The way oncologists treat cancer is undergoing a tectonic shift. For decades, doctors have focused on where cancer originated: breast cancer, lung cancer, pancreatic cancer. So distinct have these cancers seemed that oncologists often specialize in just one type.

But thanks to rapid scientific advances, particularly in genomics, the way we define and approach cancer is changing significantly. Countless studies have shown that each cancer’s molecular profile provides more clinically actionable intel than its site of origin.


As normal human cells slowly acquire mutations that turn them into cancer cells, they pull from the same bag of biological tricks to evade detection by the immune system, grow quickly, and slurp up different sources of energy to outcompete other cells. Sometimes the trick involves turning off a gene that’s designed to prevent the occurrence of cancer; sometimes it’s turning on genes that boost its cancerous traits. Because those tricks aren’t specific to a site of origin, it could be that one patient’s colon cancer and another patient’s breast cancer are actually more biologically similar than two patients’ breast cancers.

New tests allow pathologists and oncologists to generate a molecular profile for each cancer. This is a genomic hit list, aimed at revealing the biological mechanisms fueling the cancer — and, with luck, identifying associated molecular vulnerabilities that can be exploited to kill the cancer.

That hit list wouldn’t be terribly useful without treatments tailored to those vulnerabilities. So-called targeted therapies, which typically work only for cancers driven by a certain genetic signature, have answered that need. They emerged in the late 1990s and early 2000s, but more recently development of these therapies has exploded, matching the pace of scientific discoveries of new molecular targets in a broader range of cancers. Today, the FDA has approved several targeted therapies based on molecular profile rather than the cancer’s original location. These therapies are typically approved together with a companion diagnostic test to determine which patients’ cancers have the matching profile.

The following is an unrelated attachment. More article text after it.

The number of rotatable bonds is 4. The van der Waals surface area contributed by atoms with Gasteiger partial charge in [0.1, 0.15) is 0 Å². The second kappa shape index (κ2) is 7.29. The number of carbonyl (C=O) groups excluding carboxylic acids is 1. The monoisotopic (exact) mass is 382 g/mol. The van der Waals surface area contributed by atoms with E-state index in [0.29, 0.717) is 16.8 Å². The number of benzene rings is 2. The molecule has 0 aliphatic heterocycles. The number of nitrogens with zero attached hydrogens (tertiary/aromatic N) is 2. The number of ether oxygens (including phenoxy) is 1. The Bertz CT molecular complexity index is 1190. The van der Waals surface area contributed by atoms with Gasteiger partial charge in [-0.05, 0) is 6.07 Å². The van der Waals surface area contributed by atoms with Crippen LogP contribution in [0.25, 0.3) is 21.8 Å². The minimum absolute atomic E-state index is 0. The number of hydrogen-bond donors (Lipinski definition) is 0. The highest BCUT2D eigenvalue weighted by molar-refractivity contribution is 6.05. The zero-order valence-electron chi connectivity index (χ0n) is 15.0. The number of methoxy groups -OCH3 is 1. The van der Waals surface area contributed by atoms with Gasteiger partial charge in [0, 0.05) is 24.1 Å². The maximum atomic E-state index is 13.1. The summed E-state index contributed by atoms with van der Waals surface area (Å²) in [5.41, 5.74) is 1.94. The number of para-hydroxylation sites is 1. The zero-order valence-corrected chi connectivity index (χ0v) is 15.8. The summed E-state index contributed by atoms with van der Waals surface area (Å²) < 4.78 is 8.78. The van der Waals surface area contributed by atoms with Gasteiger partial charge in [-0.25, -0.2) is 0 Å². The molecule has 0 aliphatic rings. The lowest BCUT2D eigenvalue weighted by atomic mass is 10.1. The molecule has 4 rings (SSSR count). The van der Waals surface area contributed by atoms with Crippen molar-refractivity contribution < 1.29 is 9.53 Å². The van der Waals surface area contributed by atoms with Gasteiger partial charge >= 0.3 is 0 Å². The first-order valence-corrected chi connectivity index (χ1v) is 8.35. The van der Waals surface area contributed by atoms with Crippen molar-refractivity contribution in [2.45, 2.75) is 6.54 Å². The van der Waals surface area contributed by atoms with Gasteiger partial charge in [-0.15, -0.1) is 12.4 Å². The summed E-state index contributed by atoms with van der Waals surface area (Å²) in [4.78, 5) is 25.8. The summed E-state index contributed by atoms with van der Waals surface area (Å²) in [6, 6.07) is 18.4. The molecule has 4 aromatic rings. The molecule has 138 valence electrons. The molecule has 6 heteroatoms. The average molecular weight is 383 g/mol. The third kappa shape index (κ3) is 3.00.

At the recent annual meeting of the American Society of Clinical Oncology — one of the biggest cancer research gatherings of the year — newly reported results showed that the ability to target therapies for better patient outcomes continues to gain traction.

In one study, researchers identified a new subset of breast cancers, defined as tumors with low levels of the HER2 protein. This new class represents a significant fraction of new breast cancer cases each year. The study wasn’t terribly large — with 557 patients on three continents — but patients with cancer matching this new classification had significantly improved outcomes after receiving a treatment that targets the HER2 protein.

For cancer patients, it’s just as important to identify the right therapy as it is to rule out unnecessary ones. A separate study focused on 500 patients aged 55 and older who had a particular type of low-grade breast cancer. Researchers found that patients whose tumors had low levels of a certain protein biomarker, known as Ki67, could safely avoid radiation therapy without any change in their health outcomes after five years.

Finally, one study generated truly stunning results — but it was an extremely small trial of just 12 patients, so larger follow-up studies will be important to see if these results were a fluke. All patients had stage 2 or stage 3 rectal cancer with a very specific molecular profile. The researchers’ plan was simple: treat these patients for six months with a targeted therapy, and then have them undergo chemotherapy, radiation, and surgery. But after six months of treatment, no cancer could be found in any of the 12 patients. Six months later, the patients remained cancer-free, with no need for any additional therapy.

With these and many other advances, it’s clear that molecular characterization of cancer should now be considered essential for optimal patient care. Scientists and physicians continue to hone these classifications of cancer, but patients around the world are already seeing the benefit of this new approach.